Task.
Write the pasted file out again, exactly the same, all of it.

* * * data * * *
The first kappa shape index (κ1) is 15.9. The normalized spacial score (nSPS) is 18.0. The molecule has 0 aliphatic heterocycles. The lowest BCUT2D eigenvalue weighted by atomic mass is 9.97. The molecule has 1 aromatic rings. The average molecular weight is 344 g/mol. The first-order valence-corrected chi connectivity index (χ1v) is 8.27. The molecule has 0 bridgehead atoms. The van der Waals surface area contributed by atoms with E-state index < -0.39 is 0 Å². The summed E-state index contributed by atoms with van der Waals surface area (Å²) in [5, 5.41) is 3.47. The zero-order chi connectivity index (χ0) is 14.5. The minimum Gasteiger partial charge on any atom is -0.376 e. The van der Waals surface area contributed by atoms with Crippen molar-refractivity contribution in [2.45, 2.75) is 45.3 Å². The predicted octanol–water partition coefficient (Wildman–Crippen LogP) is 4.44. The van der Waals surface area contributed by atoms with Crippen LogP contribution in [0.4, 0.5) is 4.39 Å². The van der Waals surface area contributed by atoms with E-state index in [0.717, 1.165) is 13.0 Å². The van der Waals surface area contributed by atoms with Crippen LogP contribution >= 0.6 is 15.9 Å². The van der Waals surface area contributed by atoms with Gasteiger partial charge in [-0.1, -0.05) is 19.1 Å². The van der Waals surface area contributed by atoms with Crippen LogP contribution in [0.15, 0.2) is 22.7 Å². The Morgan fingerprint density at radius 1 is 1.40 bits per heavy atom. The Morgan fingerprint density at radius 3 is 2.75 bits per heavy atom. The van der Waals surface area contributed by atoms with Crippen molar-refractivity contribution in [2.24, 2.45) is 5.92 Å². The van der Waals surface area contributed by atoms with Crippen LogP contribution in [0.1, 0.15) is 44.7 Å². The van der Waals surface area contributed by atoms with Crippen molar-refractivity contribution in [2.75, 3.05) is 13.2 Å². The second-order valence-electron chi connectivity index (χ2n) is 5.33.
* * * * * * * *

The first kappa shape index (κ1) is 15.9. The normalized spacial score (nSPS) is 18.0. The molecule has 0 aliphatic heterocycles. The lowest BCUT2D eigenvalue weighted by atomic mass is 9.97. The molecule has 1 aromatic rings. The average molecular weight is 344 g/mol. The first-order valence-corrected chi connectivity index (χ1v) is 8.27. The molecule has 0 bridgehead atoms. The van der Waals surface area contributed by atoms with E-state index < -0.39 is 0 Å². The summed E-state index contributed by atoms with van der Waals surface area (Å²) in [5, 5.41) is 3.47. The zero-order chi connectivity index (χ0) is 14.5. The minimum Gasteiger partial charge on any atom is -0.376 e. The van der Waals surface area contributed by atoms with Crippen molar-refractivity contribution in [2.45, 2.75) is 45.3 Å². The predicted octanol–water partition coefficient (Wildman–Crippen LogP) is 4.44. The van der Waals surface area contributed by atoms with Crippen LogP contribution in [0.4, 0.5) is 4.39 Å². The van der Waals surface area contributed by atoms with E-state index in [0.717, 1.165) is 13.0 Å². The van der Waals surface area contributed by atoms with Crippen LogP contribution >= 0.6 is 15.9 Å². The van der Waals surface area contributed by atoms with Gasteiger partial charge in [-0.1, -0.05) is 19.1 Å². The van der Waals surface area contributed by atoms with Crippen LogP contribution in [0.15, 0.2) is 22.7 Å². The Morgan fingerprint density at radius 1 is 1.40 bits per heavy atom. The Morgan fingerprint density at radius 3 is 2.75 bits per heavy atom. The van der Waals surface area contributed by atoms with Crippen molar-refractivity contribution in [2.24, 2.45) is 5.92 Å². The van der Waals surface area contributed by atoms with Crippen LogP contribution in [0.1, 0.15) is 44.7 Å². The van der Waals surface area contributed by atoms with Crippen molar-refractivity contribution in [2.75, 3.05) is 13.2 Å². The second-order valence-electron chi connectivity index (χ2n) is 5.33.